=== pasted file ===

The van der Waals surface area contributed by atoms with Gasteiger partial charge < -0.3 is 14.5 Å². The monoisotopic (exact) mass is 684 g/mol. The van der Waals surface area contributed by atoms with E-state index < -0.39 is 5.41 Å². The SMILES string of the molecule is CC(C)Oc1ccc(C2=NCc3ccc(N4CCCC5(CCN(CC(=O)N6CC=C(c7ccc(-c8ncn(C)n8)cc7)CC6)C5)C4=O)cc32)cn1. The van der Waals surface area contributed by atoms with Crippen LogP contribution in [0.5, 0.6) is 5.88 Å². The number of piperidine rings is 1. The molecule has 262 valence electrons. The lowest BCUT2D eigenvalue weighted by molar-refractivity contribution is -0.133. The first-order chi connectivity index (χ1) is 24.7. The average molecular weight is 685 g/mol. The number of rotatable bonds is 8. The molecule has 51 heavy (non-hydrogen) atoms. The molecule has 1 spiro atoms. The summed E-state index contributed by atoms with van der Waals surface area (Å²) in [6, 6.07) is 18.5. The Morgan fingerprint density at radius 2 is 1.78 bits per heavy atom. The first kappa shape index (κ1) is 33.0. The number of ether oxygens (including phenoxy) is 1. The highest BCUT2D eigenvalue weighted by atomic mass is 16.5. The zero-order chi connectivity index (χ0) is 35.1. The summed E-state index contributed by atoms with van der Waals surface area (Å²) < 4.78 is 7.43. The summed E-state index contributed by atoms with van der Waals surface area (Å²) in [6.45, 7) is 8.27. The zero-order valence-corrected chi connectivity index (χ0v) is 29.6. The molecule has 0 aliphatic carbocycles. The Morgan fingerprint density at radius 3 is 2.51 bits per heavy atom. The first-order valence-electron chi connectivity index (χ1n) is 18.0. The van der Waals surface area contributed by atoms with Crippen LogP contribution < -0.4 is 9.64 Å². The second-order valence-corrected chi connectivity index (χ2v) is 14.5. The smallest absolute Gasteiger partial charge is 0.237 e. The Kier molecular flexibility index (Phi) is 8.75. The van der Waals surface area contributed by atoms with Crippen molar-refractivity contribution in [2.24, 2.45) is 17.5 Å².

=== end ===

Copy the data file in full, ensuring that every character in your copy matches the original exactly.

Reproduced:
The van der Waals surface area contributed by atoms with Gasteiger partial charge < -0.3 is 14.5 Å². The monoisotopic (exact) mass is 684 g/mol. The van der Waals surface area contributed by atoms with E-state index < -0.39 is 5.41 Å². The SMILES string of the molecule is CC(C)Oc1ccc(C2=NCc3ccc(N4CCCC5(CCN(CC(=O)N6CC=C(c7ccc(-c8ncn(C)n8)cc7)CC6)C5)C4=O)cc32)cn1. The van der Waals surface area contributed by atoms with Crippen LogP contribution in [0.5, 0.6) is 5.88 Å². The number of piperidine rings is 1. The molecule has 262 valence electrons. The lowest BCUT2D eigenvalue weighted by molar-refractivity contribution is -0.133. The first-order chi connectivity index (χ1) is 24.7. The average molecular weight is 685 g/mol. The number of rotatable bonds is 8. The molecule has 51 heavy (non-hydrogen) atoms. The molecule has 1 spiro atoms. The summed E-state index contributed by atoms with van der Waals surface area (Å²) in [6, 6.07) is 18.5. The Morgan fingerprint density at radius 2 is 1.78 bits per heavy atom. The first kappa shape index (κ1) is 33.0. The number of ether oxygens (including phenoxy) is 1. The highest BCUT2D eigenvalue weighted by atomic mass is 16.5. The zero-order chi connectivity index (χ0) is 35.1. The summed E-state index contributed by atoms with van der Waals surface area (Å²) < 4.78 is 7.43. The summed E-state index contributed by atoms with van der Waals surface area (Å²) in [6.45, 7) is 8.27. The zero-order valence-corrected chi connectivity index (χ0v) is 29.6. The molecule has 0 aliphatic carbocycles. The Morgan fingerprint density at radius 3 is 2.51 bits per heavy atom. The first-order valence-electron chi connectivity index (χ1n) is 18.0. The van der Waals surface area contributed by atoms with Crippen LogP contribution < -0.4 is 9.64 Å². The second-order valence-corrected chi connectivity index (χ2v) is 14.5. The smallest absolute Gasteiger partial charge is 0.237 e. The Kier molecular flexibility index (Phi) is 8.75. The van der Waals surface area contributed by atoms with Crippen molar-refractivity contribution in [2.24, 2.45) is 17.5 Å².